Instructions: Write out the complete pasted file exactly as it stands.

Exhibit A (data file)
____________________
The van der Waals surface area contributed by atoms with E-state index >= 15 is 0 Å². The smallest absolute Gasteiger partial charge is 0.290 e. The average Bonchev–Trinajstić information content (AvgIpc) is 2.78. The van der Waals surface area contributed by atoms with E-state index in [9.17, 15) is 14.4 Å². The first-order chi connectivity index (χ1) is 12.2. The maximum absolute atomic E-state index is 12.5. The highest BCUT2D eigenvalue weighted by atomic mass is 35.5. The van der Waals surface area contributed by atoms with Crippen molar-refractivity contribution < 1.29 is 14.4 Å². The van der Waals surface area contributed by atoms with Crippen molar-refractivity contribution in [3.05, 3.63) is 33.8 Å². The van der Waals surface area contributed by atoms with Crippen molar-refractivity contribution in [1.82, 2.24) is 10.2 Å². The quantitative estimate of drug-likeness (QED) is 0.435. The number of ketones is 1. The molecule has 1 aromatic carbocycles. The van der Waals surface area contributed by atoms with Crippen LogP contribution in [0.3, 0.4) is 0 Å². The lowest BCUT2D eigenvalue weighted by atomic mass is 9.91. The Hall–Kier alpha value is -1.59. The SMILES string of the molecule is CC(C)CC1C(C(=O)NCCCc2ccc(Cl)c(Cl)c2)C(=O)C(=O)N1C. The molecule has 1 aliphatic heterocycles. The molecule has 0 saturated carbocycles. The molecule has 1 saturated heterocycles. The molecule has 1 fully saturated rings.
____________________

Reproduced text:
The van der Waals surface area contributed by atoms with E-state index >= 15 is 0 Å². The smallest absolute Gasteiger partial charge is 0.290 e. The average Bonchev–Trinajstić information content (AvgIpc) is 2.78. The van der Waals surface area contributed by atoms with E-state index in [9.17, 15) is 14.4 Å². The first-order chi connectivity index (χ1) is 12.2. The maximum absolute atomic E-state index is 12.5. The highest BCUT2D eigenvalue weighted by atomic mass is 35.5. The van der Waals surface area contributed by atoms with Crippen molar-refractivity contribution < 1.29 is 14.4 Å². The van der Waals surface area contributed by atoms with Crippen molar-refractivity contribution in [3.05, 3.63) is 33.8 Å². The van der Waals surface area contributed by atoms with Crippen molar-refractivity contribution in [1.82, 2.24) is 10.2 Å². The quantitative estimate of drug-likeness (QED) is 0.435. The number of ketones is 1. The molecule has 1 aromatic carbocycles. The van der Waals surface area contributed by atoms with Crippen LogP contribution in [0.3, 0.4) is 0 Å². The lowest BCUT2D eigenvalue weighted by atomic mass is 9.91. The Hall–Kier alpha value is -1.59. The SMILES string of the molecule is CC(C)CC1C(C(=O)NCCCc2ccc(Cl)c(Cl)c2)C(=O)C(=O)N1C. The molecule has 1 aliphatic heterocycles. The molecule has 0 saturated carbocycles. The molecule has 1 saturated heterocycles. The molecule has 1 fully saturated rings.